Iuliia Nesterenko

Technical Writer

Multilingual Marketing Strategy for Customer Retention

Multilingual Marketing Strategy for Customer Retention

Nowadays, multilingual marketing strategies are imperative for businesses to survive in the cross-national economy. Growth of smartphone ownership, accessible Internet, online payment, and international shipment have made it possible for retailers to cross the geographical border.

Today, you can be a local business from Spain and acquire customers in Canada, South Africa and Japan. But acquiring doesn’t mean retaining. To build long-lasting relationships with your brand, people need to understand you and your product and be able to freely communicate at every stage of the customer journey. Preferably in their native language.

For example if you're expanding your market in Canada and wish to gain the trust of the customer, it is best to list your Canada phone number. This will give your brand a local presence and improve the business's credibility. It helps companies create trust and reliability in the specific region.

Language and Business Communication

According to Internet World Stats, the top Internet languages (as of March 2020) are English, Chinese, Spanish and Arabic.

Data on the Internet languages

When it comes to content, the English language is dominating. According to Web Technology Surveys, English is used by 60% of all websites that use various content languages (as of April, 2021).

Note. Languages that aren’t included in the table are used by less than 1.0% of the websites.

Percentage of website content by language

However, out of almost 4.6 billion global users, only 25% speak Native English and the other 75% don’t. And although 75% of users aren’t native English speakers, they still need to consume or learn how to consume English content.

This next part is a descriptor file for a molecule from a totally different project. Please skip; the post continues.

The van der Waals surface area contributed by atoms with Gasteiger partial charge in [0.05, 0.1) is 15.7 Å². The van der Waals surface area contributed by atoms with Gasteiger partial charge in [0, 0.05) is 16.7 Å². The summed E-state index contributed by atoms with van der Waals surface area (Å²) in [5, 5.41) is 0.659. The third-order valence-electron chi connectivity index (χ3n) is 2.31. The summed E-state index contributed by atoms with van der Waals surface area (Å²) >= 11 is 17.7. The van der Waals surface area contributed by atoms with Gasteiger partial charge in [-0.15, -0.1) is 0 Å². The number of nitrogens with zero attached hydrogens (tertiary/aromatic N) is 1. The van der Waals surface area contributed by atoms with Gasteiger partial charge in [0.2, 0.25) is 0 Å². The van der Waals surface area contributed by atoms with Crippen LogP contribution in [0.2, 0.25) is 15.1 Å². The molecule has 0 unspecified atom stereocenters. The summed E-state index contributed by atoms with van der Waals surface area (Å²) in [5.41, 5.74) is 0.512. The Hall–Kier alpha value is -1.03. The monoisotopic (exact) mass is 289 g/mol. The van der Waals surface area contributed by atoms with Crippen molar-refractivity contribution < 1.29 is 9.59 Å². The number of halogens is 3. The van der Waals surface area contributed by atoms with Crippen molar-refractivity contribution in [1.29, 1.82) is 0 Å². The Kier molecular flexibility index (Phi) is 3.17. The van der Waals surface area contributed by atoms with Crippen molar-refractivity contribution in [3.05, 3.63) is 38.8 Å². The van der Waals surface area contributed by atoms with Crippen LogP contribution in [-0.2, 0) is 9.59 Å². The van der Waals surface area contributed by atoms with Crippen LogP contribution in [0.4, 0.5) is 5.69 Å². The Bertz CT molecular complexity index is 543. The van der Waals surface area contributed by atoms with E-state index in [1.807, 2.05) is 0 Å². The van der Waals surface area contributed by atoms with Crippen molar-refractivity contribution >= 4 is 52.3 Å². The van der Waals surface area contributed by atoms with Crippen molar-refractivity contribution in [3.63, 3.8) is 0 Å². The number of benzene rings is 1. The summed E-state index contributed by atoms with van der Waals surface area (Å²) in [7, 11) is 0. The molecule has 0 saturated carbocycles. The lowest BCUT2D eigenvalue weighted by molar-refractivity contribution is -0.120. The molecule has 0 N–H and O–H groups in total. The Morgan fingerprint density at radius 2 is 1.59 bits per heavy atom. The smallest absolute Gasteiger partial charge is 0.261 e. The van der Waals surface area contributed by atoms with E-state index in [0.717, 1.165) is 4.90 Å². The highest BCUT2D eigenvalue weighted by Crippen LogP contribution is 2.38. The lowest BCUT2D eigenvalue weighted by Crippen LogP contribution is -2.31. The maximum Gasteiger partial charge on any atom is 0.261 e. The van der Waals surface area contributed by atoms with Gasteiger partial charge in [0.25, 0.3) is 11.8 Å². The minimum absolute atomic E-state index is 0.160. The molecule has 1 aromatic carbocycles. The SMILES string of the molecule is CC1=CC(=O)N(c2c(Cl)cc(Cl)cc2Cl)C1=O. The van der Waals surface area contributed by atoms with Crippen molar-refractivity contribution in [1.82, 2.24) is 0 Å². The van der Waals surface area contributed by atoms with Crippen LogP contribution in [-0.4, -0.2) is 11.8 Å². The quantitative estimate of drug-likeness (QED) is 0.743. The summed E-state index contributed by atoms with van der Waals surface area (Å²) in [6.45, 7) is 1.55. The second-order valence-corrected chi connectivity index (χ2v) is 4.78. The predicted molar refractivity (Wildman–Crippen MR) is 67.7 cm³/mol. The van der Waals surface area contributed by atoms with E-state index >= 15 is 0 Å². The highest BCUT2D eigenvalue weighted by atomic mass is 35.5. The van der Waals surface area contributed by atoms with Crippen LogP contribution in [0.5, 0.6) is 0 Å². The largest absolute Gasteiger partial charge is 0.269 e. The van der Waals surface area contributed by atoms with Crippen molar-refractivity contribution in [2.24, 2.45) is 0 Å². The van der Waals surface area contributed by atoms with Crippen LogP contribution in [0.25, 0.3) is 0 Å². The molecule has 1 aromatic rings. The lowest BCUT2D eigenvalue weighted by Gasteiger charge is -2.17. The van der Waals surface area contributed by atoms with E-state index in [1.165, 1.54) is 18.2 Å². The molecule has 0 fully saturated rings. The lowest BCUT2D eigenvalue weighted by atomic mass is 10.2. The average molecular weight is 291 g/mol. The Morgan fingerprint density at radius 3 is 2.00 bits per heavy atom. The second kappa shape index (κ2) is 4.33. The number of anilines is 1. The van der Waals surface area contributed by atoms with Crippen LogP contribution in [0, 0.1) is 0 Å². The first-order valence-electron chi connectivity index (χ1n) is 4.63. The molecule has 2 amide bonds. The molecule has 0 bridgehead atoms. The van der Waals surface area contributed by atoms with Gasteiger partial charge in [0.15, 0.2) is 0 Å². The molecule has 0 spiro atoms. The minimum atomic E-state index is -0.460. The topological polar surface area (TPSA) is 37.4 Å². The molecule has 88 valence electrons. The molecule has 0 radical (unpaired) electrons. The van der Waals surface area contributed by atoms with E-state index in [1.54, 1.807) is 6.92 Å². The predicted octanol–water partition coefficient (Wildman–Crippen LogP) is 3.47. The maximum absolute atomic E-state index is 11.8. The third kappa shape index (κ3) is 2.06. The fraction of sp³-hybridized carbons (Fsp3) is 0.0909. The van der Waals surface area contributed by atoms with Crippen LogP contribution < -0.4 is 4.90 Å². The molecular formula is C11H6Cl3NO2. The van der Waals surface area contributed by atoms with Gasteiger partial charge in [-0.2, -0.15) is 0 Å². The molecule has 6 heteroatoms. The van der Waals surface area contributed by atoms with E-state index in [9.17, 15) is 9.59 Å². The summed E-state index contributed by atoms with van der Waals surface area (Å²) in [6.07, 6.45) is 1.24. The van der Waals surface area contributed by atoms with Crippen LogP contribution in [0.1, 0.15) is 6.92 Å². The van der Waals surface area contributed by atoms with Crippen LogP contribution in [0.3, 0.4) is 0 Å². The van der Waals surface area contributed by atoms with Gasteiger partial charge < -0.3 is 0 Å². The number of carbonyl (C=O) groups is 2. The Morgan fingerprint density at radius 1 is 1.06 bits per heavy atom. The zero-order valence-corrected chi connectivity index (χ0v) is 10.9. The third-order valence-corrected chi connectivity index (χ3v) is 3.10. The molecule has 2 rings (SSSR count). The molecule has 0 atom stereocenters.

English has become the language of the Internet for a reason. It had been the main language of business, science and technology long before the Internet. And since the early Internet development took place in the UK and US, English couldn’t but become its main communication tool.

Time changes though. Today’s users aren’t limited to several sites and can choose out of extensive competition. And the language is often the factor that predetermines this choice.

Based on the analysis of consumer language preferences for B2C and B2B in 29 countries (including those for which English isn’t the mother language, like Brazil, China, France, Germany, India, Italy, Korea, Spain) by CSA Research, Can’t Read, Won’t Buy:

  • 65% of users prefer content in their native language, as opposed to a foreign language, even if its quality is worse;
  • 40% of consumers won’t buy in other languages;
  • 73% want product reviews in their language;
  • 30% say they never buy at English-only sites;
  • 30% say they rarely buy at English-only sites;
  • 66% non-English speakers use machine translation when buying online.

Why People Want Content in Their Native Language

It’s not hard to see that people better respond to the content they can understand. However, even speakers that have a very good command of English are most likely to prefer content in their mother language for a number of reasons:

  • Insufficient English to understand complicated text (terms of use, agreements, financial info, refund policies).